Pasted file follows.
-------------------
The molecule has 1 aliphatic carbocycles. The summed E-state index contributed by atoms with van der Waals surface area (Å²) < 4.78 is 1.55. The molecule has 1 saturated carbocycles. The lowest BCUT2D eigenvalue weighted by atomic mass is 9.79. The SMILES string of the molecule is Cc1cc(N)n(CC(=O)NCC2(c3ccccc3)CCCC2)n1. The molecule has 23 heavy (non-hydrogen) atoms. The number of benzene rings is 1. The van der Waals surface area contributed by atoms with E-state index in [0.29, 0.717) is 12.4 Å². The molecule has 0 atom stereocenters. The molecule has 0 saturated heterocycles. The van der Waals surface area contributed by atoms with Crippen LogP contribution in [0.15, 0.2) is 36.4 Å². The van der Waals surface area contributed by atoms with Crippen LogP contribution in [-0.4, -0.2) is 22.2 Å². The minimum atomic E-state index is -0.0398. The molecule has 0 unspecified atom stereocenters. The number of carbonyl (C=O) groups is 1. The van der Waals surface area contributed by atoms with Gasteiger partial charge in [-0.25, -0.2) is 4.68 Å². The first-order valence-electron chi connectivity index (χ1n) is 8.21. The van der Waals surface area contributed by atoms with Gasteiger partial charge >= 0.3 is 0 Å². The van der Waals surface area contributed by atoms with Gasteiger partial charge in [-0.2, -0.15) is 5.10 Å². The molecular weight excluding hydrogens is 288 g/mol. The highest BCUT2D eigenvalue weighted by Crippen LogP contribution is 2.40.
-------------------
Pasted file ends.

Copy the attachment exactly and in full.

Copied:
The molecule has 1 aliphatic carbocycles. The summed E-state index contributed by atoms with van der Waals surface area (Å²) < 4.78 is 1.55. The molecule has 1 saturated carbocycles. The lowest BCUT2D eigenvalue weighted by atomic mass is 9.79. The SMILES string of the molecule is Cc1cc(N)n(CC(=O)NCC2(c3ccccc3)CCCC2)n1. The molecule has 23 heavy (non-hydrogen) atoms. The number of benzene rings is 1. The van der Waals surface area contributed by atoms with E-state index in [0.29, 0.717) is 12.4 Å². The molecule has 0 atom stereocenters. The molecule has 0 saturated heterocycles. The van der Waals surface area contributed by atoms with Crippen LogP contribution in [0.15, 0.2) is 36.4 Å². The van der Waals surface area contributed by atoms with Crippen LogP contribution in [-0.4, -0.2) is 22.2 Å². The minimum atomic E-state index is -0.0398. The molecule has 0 unspecified atom stereocenters. The number of carbonyl (C=O) groups is 1. The van der Waals surface area contributed by atoms with Gasteiger partial charge in [-0.25, -0.2) is 4.68 Å². The first-order valence-electron chi connectivity index (χ1n) is 8.21. The van der Waals surface area contributed by atoms with Gasteiger partial charge >= 0.3 is 0 Å². The van der Waals surface area contributed by atoms with Gasteiger partial charge in [-0.2, -0.15) is 5.10 Å². The molecular weight excluding hydrogens is 288 g/mol. The highest BCUT2D eigenvalue weighted by Crippen LogP contribution is 2.40.